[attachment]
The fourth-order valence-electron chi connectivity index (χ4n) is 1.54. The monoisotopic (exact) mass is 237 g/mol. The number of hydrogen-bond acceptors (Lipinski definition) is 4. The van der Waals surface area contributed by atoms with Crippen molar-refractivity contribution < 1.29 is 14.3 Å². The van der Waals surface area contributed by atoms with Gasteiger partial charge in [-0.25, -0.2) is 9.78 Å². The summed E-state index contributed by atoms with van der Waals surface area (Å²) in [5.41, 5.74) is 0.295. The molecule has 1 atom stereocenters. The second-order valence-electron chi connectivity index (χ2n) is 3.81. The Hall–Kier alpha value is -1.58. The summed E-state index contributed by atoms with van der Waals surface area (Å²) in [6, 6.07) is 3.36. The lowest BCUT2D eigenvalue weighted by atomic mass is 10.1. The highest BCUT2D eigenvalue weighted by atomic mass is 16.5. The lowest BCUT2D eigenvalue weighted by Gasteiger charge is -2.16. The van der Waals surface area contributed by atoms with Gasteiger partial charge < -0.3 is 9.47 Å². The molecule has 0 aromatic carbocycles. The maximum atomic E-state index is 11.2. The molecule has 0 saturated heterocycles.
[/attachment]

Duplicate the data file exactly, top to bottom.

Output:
The fourth-order valence-electron chi connectivity index (χ4n) is 1.54. The monoisotopic (exact) mass is 237 g/mol. The number of hydrogen-bond acceptors (Lipinski definition) is 4. The van der Waals surface area contributed by atoms with Crippen molar-refractivity contribution < 1.29 is 14.3 Å². The van der Waals surface area contributed by atoms with Gasteiger partial charge in [-0.25, -0.2) is 9.78 Å². The summed E-state index contributed by atoms with van der Waals surface area (Å²) in [5.41, 5.74) is 0.295. The molecule has 1 atom stereocenters. The second-order valence-electron chi connectivity index (χ2n) is 3.81. The Hall–Kier alpha value is -1.58. The summed E-state index contributed by atoms with van der Waals surface area (Å²) in [6, 6.07) is 3.36. The lowest BCUT2D eigenvalue weighted by atomic mass is 10.1. The highest BCUT2D eigenvalue weighted by atomic mass is 16.5. The lowest BCUT2D eigenvalue weighted by Gasteiger charge is -2.16. The van der Waals surface area contributed by atoms with Gasteiger partial charge < -0.3 is 9.47 Å². The molecule has 0 aromatic carbocycles. The maximum atomic E-state index is 11.2. The molecule has 0 saturated heterocycles.